The Hermitage, the home of the hermit, was a building resembling nature. It was often a hut or a timber cabin. The huts were simple constructions made from roots, branches and logs. They were placed along almost impassable paths in a gloomy part of the park. The hut was, next to the cave, seen as a kind of original architecture. It represented a yearning for something far away from modernity and it was based upon conceptions of architecture, predating Classical Antiquity. The idea was to show the development of architecture from hut to temple, from primitive to civilised. Additionally, the hermitage was an expression of the fascination of exotic cultures. The publishing of Daniel Defoe’s novel Robinson Crusoe (1719) contributed to this. Dark-complexioned persons worked at the courts of Europe at the time. They were associated with the origins of man. This “savage” also inspired to the construction of so called African huts or Otaheiti huts in the gardens. Otaheiti was a distortion of Tahiti, but also formed associations with The Isle of Felicity, which was thought to be located in The South Sea. Today, hut-like structures can be found on all large holiday resorts, where tourists go to sunbathe by the sea.


The main character of the hermitage, the hermit, was hard to portray. Often, a doll was used, but sometimes actors were hired to endure life as a hermit. Landlords also dressed themselves up as hermits to philosophise or to hide from their demanding public lives. It I said that the members of the court of Bayreuth, Germany, often retired to a garden hermitage, where they acted as monks. In an effort to unite with nature, the Norman village of Le Hameau was built in the Versailles Park. It was constructed under Marie Antoinette in 1783. Here, the ladies of the court played at a mill, a dairy or together with the peasant family who lived there. Philosophy, arguing in favour of the simple and ingenuous country life far away from the unhealthy environments of the cities, inspired such constructions. The country life dream of the upper classes was also an escape from the nobility’s increasing alienation from society.  Le Hameau was recently restored and farming is done there today. The embellished country life close to nature and animals can be compared to the 4H-farms of today (4H stands for Head, Health, Hand and Heart).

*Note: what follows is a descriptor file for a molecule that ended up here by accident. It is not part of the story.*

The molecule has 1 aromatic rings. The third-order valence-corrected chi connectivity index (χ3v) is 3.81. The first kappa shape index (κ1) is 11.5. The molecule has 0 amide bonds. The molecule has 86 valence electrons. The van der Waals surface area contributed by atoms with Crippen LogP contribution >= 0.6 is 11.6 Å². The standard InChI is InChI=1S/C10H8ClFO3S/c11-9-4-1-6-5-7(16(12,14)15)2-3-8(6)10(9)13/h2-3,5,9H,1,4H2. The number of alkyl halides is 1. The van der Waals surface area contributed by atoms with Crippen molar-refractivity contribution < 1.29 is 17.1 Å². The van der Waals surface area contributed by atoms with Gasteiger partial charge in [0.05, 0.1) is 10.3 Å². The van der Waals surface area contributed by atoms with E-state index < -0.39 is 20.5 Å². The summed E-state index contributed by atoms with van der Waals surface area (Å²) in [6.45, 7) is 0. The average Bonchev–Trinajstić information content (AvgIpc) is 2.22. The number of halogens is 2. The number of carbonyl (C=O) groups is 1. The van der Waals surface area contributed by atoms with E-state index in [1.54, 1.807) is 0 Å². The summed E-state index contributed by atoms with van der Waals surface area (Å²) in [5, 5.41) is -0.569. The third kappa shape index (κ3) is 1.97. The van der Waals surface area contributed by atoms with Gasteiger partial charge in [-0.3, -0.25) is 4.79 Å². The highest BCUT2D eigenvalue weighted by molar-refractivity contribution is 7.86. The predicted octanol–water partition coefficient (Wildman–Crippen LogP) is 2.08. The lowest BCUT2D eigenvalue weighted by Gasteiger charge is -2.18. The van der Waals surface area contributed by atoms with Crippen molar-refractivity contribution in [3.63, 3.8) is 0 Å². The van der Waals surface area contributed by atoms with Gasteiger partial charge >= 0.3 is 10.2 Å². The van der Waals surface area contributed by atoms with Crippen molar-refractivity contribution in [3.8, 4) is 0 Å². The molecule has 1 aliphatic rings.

China and later Japan was seen as financial, cultural and social role models during the 18th and 19th centuries. Through advanced shipbuilding, trade, literature and archaeology, the Chinese and Japanese people travelled through time and space, through fantasy and reality. The journey as a metaphor for escape, gave travellers the possibility to criticise society and present alternatives. Descriptions of China and the journeys taken by the East India Company and Linnaeus’ disciples were all possible reasons to the erection of a Chinese castle in the Drottningholm Park under king Adolf Frederick in 1753. The castle was a birthday gift to queen Louisa Ulrika and at its inauguration, their son, Gustav III, was dressed as a Chinese man and spoke in Chinese. In the gardens, the Eastern tradition of having tea in the open air, so called Garden Parties, was adapted.


The Oriental was a common form of exotism. The thoughts on the Orient were not all positive. Europe had been to war with Turkey, and, as a result, the Turk could represent the antagonist. In time, as the political threat waned, Turkey became a cultural influence. Turkicism became fashionable, and people began dressing up in an Oriental style and cut their beards according to a Moorish fashion. A piece of Oriental architecture, the kiosk (from the Turkish word kiösk, pavilion), took up a place in the Romanticist garden as well. Guards were placed next to the Turkish tent in the Drottningholm Park, and they were dressed in uniforms of a Turkish design. The Orient formed associations with the fairytales of The Book of One Thousand and One Nights, especially those of an erotic nature. Therefore, the Oriental palace The Royal Pavilion in Brighton, England, might be seen as representative of its financer and owner, the loose-living Prince George of Wales, whose improper marriage was much talked about.


The shrines of Classical Antiquity inspired the garden temples. The Greek and Roman role models were devoted to gods and goddesses, whereas the Romanticist garden temples did not have any marked religious function. Beauty was their primary function, but the references to Classical Antiquity created desired associations.